Our data demonstrate that ongoing ER stress, irrespective of the UPR pathway ablated, perpetuates suppression of metabolic gene expression. These results suggest that the UPR protects lipid homeostasis not by selective regulation of gene expression mediated by the ATF6α, IRE1α, or PERK pathways, but instead by the three pathways of the UPR contributing to overall maintenance of ER function. In this view, the suppression of metabolic gene expression should be directly responsive to the ER stress burden in real-time, and should correlate with molecular markers of ER dysfunction. This hypothesis is supported by the following observations: First, the suppression of C/EBPα expression and upregulation of C-JUN can be recapitulated in cultured FaO rat hepatoma cells in response to either TM treatment or induction of ER stress by the ER calcium depleting agent thapsigargin (TG) (Figure 4A). This observation confirms that the effect is not TM-specific, but is likely to be a general consequence of ER stress. Second, at least one secretory protein was retained intracellularly in Atf6α-null TM-challenged mice. While the gene encoding serum amyloid protein (SAP) was transcriptionally induced by TM treatment to comparable extents in both wild-type and Atf6α-null animals (Figure S9), its secretion was essentially blocked in the latter, and it was instead detected readily in the cellular homogenate (Figures 4B and 4C). In addition, the concentration of plasma cholesterol in the form of ApoB-containing lipoproteins (VLDL and LDL), was diminished by TM in both genotypes 24 hours after challenge, but to a greater extent in Atf6α-null than wild-type animals 48 hours after challenge (Figures 4D and 4E). Together these data point to suboptimal function of the secretory pathway during challenge in the livers of TM-treated UPR-compromised animals.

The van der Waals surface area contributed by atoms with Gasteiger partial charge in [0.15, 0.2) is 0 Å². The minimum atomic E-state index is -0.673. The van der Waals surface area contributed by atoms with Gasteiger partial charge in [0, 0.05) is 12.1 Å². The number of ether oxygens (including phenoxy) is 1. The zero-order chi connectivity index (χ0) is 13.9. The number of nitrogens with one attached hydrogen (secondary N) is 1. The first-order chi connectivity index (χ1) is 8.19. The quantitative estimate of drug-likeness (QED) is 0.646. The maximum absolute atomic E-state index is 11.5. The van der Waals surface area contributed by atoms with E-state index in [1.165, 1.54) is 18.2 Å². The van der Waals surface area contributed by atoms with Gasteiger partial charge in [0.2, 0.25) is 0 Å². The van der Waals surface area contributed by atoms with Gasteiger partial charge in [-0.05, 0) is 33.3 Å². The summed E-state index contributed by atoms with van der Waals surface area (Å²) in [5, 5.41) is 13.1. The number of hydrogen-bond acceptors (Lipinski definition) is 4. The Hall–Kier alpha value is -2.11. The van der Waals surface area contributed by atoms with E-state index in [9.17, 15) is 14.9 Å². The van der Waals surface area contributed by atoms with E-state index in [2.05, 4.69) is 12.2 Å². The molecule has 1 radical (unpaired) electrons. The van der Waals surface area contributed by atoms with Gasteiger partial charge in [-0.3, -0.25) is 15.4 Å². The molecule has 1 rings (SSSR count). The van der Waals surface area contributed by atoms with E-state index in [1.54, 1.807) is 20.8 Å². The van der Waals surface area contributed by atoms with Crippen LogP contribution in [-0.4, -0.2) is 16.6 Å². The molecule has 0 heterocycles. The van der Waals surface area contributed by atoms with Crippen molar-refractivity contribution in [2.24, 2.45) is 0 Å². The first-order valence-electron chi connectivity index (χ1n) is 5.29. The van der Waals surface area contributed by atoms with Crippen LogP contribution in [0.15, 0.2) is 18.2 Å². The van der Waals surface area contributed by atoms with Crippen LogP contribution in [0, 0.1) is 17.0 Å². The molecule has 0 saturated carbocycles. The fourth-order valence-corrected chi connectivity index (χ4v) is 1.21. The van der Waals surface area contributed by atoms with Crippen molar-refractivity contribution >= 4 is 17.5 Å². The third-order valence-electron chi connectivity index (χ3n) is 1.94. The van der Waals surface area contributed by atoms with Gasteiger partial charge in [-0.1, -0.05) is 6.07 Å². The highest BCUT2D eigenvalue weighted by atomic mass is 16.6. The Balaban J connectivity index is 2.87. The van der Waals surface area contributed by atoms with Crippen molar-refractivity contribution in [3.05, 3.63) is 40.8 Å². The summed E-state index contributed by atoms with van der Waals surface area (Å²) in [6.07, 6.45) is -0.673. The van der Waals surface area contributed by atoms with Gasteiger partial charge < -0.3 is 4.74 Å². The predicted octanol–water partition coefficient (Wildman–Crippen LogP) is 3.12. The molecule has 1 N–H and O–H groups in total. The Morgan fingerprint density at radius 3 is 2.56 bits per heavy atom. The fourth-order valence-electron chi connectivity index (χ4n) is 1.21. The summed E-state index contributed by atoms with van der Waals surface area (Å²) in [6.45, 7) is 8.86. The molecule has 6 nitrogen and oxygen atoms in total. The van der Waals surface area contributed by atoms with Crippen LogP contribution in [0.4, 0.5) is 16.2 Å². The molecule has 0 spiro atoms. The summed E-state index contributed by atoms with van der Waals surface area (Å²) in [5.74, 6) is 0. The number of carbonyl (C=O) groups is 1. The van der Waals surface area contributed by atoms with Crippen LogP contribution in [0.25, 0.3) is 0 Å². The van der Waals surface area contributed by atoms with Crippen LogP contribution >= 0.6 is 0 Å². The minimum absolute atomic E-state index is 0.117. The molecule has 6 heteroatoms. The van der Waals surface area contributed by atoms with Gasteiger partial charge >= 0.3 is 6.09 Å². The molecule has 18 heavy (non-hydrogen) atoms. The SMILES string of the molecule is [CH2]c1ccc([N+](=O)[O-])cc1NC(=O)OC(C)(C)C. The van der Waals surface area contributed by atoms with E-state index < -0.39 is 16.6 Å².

Figure 4
Disruption of ER protein processing suppresses metabolic gene expression. (A) FaO rat hepatoma cells were treated in duplicate with 500 nM TG or 5 μg/ml TM for 8 or 24 hrs, followed by cell lysis and immunoblot for GRP94, BiP, C/EBPα, ...

If the suppression of metabolic gene expression exacerbated by genetic deficiency of UPR components is in fact caused by disruption of protein folding and processing in the ER rather than loss of specific UPR-mediated signaling cascades, then direct perturbation of ER protein folding independent of the UPR should produce a similar phenotype. To test this prediction, we used TM to challenge animals nullizygous for the ER-resident DnaJ protein and BiP cochaperone p58IPK (Ladiges et al., 2005). p58-null cells and animals are more sensitive to ER stress than wild-type counterparts, most likely due to the role for p58IPK in enhancing BiP-dependent protein folding (Rutkowski et al., 2007). Strikingly, p58-null animals developed fatty liver after TM injection (Figure 5A) and suppressed expression of C/ebpα (Figures 5B and 5C). As with Atf6α-null and Ire1α-null animals, p58-null animals also showed persistent CHOP upregulation after challenge (Figures 5B and 5C). Thus, the suppression of metabolic genes such as C/ebpα is a direct consequence of ER stress and not dependent upon any single pathway of UPR signaling.

Figure 5
Disrupted ER protein folding leads to steatosis despite an intact UPR. (A, B, C) Wild-type and p58IPK−/− mice were injected with vehicle or TM (1 mg/kg) and sacrificed 48 hrs post-injection. (A) Livers from TM challenged mice were visualized ...